** Please note that all the funding will go to the projects that are actively involved in De-mining actions in Croatia. The trip itself is entirely financed by me. I will announce the exact project where the donations will flow to as soon as possible.
I was 4 years old when the war in Croatia started, and 11 years old when it was officially over. I have lived outside of Croatia for about 6 years now, and every time I would mention to someone who hasn't gone through something like it: "we had an ongoing war in Croatia when I was a kid" – they would say something like: “I can’t even imagine how horrible that must have been, I am so sorry”. However, in that particular situation, I have considered myself extremely lucky and I still do so up to date. None of my family members got killed in that war and I was lucky enough to be born and raised in the capital of Croatia; Zagreb. Zagreb, as a capital, was well protected in those times. However, even there we were confronted with the ongoing war.. The very city center of Zagreb suffered a direct air attack in 1993. with so called “bell bombs” that were coming through the air. People died, and others got injured. My brother, a teenager and skater at the time, was skating at the exact place at the time of that attack.. By sliding under a parked van, he managed to save himself from being injured, or worse. That is why I have considered myself extremely lucky.
I do, however, clearly and vividly remember my kindergarten days. All of us were sleeping in the afternoon fully dressed, so we could be ready within seconds on the sound of siren. Hearing the sirens meant we had to run to the atomic shelter a few blocks away. I also vividly remember school days, when I was crying in the atomic shelter of my school because sirens were on, and I knew my dad was probably driving from Slovenia to Croatia at that moment, as he was partially working there. I was 8 years old and I was afraid for him. Other times, when we were all at home and the sirens would go on, we would go towards the basement in our building, to shelter ourselves. My dad would mostly stay at home, being brave, you know, guys. Our dog Buck would often stay with him, too.
Although I came out lucky, I feel that no kid at that age should ever experience that kind of fear, nor should have the memories of their childhood painted in those army colours.
People lost way to much in the war, whole families were ripped apart. People that witnessed scenes that you do not want to hear about. Those stories are truly heart breaking.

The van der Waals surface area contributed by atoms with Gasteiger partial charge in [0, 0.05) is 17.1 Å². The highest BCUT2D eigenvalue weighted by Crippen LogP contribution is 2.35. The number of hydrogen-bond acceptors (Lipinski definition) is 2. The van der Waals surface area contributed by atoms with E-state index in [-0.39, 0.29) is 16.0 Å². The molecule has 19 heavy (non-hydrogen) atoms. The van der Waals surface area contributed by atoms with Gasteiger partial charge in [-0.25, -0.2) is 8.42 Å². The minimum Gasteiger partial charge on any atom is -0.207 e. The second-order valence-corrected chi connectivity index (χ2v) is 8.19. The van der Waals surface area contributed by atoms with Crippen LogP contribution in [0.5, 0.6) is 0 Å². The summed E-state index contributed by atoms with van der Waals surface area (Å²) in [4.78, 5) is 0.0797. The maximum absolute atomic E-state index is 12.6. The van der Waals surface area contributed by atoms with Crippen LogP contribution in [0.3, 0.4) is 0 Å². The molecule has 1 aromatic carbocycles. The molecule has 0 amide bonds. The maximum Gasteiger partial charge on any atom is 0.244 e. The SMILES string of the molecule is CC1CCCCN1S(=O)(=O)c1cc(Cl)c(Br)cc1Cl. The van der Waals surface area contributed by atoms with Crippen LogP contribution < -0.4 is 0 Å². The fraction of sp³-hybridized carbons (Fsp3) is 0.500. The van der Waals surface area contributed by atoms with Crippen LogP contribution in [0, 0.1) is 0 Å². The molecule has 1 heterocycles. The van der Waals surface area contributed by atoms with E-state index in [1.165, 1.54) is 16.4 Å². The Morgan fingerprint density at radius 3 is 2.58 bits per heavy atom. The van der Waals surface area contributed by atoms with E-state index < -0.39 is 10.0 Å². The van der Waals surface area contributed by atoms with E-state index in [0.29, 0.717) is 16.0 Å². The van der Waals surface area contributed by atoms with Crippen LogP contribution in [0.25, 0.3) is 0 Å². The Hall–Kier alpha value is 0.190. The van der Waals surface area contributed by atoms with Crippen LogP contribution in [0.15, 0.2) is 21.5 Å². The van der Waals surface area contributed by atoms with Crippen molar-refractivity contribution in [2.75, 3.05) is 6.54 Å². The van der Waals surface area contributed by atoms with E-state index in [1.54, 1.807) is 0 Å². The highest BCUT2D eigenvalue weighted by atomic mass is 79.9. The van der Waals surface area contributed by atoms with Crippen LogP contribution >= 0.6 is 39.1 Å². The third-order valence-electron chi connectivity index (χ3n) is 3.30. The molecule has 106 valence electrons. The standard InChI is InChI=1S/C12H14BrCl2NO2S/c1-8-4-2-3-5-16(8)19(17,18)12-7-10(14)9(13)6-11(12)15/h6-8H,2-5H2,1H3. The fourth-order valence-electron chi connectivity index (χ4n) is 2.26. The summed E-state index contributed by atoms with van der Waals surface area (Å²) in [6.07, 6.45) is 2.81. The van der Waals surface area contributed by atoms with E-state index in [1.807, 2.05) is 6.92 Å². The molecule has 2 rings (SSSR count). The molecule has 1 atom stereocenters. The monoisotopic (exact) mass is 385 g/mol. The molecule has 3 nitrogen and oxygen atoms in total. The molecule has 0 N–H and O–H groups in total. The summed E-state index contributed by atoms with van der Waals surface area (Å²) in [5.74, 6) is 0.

And the saddest part is, that today, almost 20 years after the war has officially finished, there are still people, kids especially, in danger by its aftermath. Those tiny human beings were born ages after the war was finished, but that does not make them exempt..
A little bit less than a year ago, I was visiting my hometown. I do visit Croatia very often. I was at home, chatting with my mom and some TV show was on. I don’t remember which program it was, the name of the show, nor anything else specific. We were not really paying attention to it, either. Then, how everything seems to happen for a reason, at one point I started to pay attention to it.
There was this little boy in the woods, probably around 8 or 9 years old, with a TV reporter. It was in Slavonija, which is a part of Croatia. At one point the only thing I hear is a reporter asking the little boy: “So, you go with your father and grandmother into the woods (to pick up different kinds of food) every morning? But you know that it is still dangerous; you know there are a lot of mine fields still there..?” And the little boy replies “Ah yes, I know. But we are really careful, you know. My dad tells us exactly where we can step and which way we should go, we always follow him, you know, walk behind him, to stay safe.”
My eyes filled with tears and my heart broke into pieces.
That innocent, little boy, his life that can be so full of potential, is in danger daily. I found that to be so truly wrong. That boy, nor his dad for that matter, nor his grandmother who probably worked hard her whole life and was lucky enough to survive the war, does not deserve to die by stepping on a landmine while they are just trying to provide some food for their family.
It was then that I decided that I will do what is in my power to help Croatia get cleaned from mine fields. I know it will be a small step, but If we would all do just a small step, big things can be accomplished. So, help me out. Following the info I’ve found, there is still 40 000 unexploded mines in Croatia. It will still take years to clean it…40.000 mines remaining, and we are 20 years past the end of the war..
In August this year, I will attempt to climb Mt. Kilimanjaro via Lemosho route. The whole trip is entirely financed by me and the only thing I want to do is to raise funds and bring more awareness for the immense task that still needs to be undertaken to clean Croatia from landmines.
Please, help me help Croatia! If you are not Croatian, you were maybe visiting Croatia for a holiday and witnessed the beauty of the country (and If you didn’t, you definitely should!). However, with the stories above I would also like to grab your attention for its dark past. Together, we can make it more beautiful - not only the visible part, but also the -too often - invisible part.
Let's make this world, in this case starting with my own country, a safer place. Every single donation, no matter how small, counts and will be received with enormous gratitude.
Also, please share this campaign and spread the word!